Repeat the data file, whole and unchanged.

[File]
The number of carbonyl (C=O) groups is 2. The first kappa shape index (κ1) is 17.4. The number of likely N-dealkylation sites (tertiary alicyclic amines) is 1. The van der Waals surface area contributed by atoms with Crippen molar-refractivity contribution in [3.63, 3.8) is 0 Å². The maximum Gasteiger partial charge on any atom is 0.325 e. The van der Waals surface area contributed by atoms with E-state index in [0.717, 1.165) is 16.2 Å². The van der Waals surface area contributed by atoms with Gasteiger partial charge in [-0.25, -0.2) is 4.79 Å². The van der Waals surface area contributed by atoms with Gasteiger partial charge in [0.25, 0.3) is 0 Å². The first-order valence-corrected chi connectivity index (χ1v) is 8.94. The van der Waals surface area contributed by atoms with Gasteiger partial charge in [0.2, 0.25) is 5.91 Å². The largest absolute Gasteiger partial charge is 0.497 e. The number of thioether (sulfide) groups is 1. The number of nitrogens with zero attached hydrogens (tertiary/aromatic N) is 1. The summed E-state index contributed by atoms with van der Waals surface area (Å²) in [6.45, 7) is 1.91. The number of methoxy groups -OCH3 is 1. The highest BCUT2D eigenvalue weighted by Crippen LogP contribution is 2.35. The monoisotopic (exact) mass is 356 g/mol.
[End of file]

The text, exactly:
The number of carbonyl (C=O) groups is 2. The first kappa shape index (κ1) is 17.4. The number of likely N-dealkylation sites (tertiary alicyclic amines) is 1. The van der Waals surface area contributed by atoms with Crippen molar-refractivity contribution in [3.63, 3.8) is 0 Å². The maximum Gasteiger partial charge on any atom is 0.325 e. The van der Waals surface area contributed by atoms with E-state index in [0.717, 1.165) is 16.2 Å². The van der Waals surface area contributed by atoms with Gasteiger partial charge in [-0.25, -0.2) is 4.79 Å². The van der Waals surface area contributed by atoms with Gasteiger partial charge in [0.25, 0.3) is 0 Å². The first-order valence-corrected chi connectivity index (χ1v) is 8.94. The van der Waals surface area contributed by atoms with Gasteiger partial charge in [0.2, 0.25) is 5.91 Å². The largest absolute Gasteiger partial charge is 0.497 e. The number of thioether (sulfide) groups is 1. The number of nitrogens with zero attached hydrogens (tertiary/aromatic N) is 1. The summed E-state index contributed by atoms with van der Waals surface area (Å²) in [6.45, 7) is 1.91. The number of methoxy groups -OCH3 is 1. The highest BCUT2D eigenvalue weighted by Crippen LogP contribution is 2.35. The monoisotopic (exact) mass is 356 g/mol.